ONTD Political


Jim Moran: How Not to Respond to Domestic Violence

Amanda Marcotte

December 13, 2012

The congressman's defense of his son and downplaying of the attack exemplify the ways we let domestic violence continue.

AP Photo/J. Scott Applewhite

Representative Jim Moran during a 2011 news conference on Capitol Hill

Wednesday afternoon, the news broke across D.C. media and disconcertingly excited right-wing blogs that Patrick Moran, the son of Representative Jim Moran, a Democrat from Virginia, had pled guilty to assaulting his girlfriend of six months. The police report stated that two officers saw Moran grab his girlfriend by the back of the head and smash her head into a metal trash can, breaking her nose and fracturing her skull. 

Sadly, the aftermath of this crime has followed a pattern that prosecutors, police, and anti-violence activists know well: Moran successfully pled down to a slap on the wrist, in this case probation. Moran’s girlfriend is sticking by him, claiming she tripped and fell and that all this is a mistake. This entire pattern of events is what activists call the “cycle of violence,” which is not—despite the inevitable media blather after any domestic-violence incident—the result either of an abuser having ”anger management” issues or the victim being stupid or a masochist. Domestic violence is a choice abusers make, and society makes the situation much worse by giving them a license to operate while subtly—and sometimes overtly—pressuring victims to stay.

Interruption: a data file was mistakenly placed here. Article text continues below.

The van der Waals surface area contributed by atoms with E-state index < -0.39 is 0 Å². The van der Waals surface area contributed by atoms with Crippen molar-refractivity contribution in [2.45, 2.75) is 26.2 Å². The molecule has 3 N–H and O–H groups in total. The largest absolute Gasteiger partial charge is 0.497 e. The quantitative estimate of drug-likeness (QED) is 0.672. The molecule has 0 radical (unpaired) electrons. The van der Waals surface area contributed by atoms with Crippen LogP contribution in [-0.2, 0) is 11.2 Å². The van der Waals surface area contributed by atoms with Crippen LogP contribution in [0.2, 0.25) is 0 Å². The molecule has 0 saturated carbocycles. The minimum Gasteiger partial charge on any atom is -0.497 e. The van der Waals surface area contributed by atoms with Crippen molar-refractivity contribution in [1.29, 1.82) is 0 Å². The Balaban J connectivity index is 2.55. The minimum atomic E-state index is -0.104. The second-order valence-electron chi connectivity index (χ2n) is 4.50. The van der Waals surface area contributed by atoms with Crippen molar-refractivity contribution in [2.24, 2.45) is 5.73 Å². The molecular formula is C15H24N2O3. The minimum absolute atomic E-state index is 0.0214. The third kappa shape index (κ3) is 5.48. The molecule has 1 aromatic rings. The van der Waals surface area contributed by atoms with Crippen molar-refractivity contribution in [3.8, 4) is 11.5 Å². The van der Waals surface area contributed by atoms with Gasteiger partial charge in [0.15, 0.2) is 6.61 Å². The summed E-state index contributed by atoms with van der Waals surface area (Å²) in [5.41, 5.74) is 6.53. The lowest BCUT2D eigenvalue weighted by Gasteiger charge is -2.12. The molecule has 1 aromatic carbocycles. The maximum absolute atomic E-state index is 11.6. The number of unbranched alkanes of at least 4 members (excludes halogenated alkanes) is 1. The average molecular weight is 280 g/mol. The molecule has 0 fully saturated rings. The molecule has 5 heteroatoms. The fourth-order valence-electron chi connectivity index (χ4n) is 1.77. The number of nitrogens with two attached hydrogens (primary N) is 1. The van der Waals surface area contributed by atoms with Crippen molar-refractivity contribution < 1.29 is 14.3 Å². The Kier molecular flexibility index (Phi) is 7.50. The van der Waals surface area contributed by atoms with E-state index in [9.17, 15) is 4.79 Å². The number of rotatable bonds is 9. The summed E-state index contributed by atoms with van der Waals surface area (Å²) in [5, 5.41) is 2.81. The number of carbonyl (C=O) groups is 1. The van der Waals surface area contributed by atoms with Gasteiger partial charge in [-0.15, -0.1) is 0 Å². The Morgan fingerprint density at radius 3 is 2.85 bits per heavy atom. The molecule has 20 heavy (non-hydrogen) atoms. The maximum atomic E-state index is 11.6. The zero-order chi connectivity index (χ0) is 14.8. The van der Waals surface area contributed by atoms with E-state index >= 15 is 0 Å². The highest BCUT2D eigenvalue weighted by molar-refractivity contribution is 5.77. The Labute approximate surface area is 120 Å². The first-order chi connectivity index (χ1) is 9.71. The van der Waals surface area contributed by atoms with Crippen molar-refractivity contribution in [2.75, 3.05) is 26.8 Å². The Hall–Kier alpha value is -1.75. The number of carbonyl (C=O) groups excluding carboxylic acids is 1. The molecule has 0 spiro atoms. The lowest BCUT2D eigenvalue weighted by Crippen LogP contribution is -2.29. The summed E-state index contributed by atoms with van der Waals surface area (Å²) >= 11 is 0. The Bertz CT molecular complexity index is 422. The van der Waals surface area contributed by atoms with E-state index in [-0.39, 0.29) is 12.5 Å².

Representative Moran’s behavior this week, in fact, could serve as a checklist of all the ways that friends, family, colleagues, and society treat domestic violence, ways that make it difficult for victims to leave, and let abusers know they can offend without being held accountable.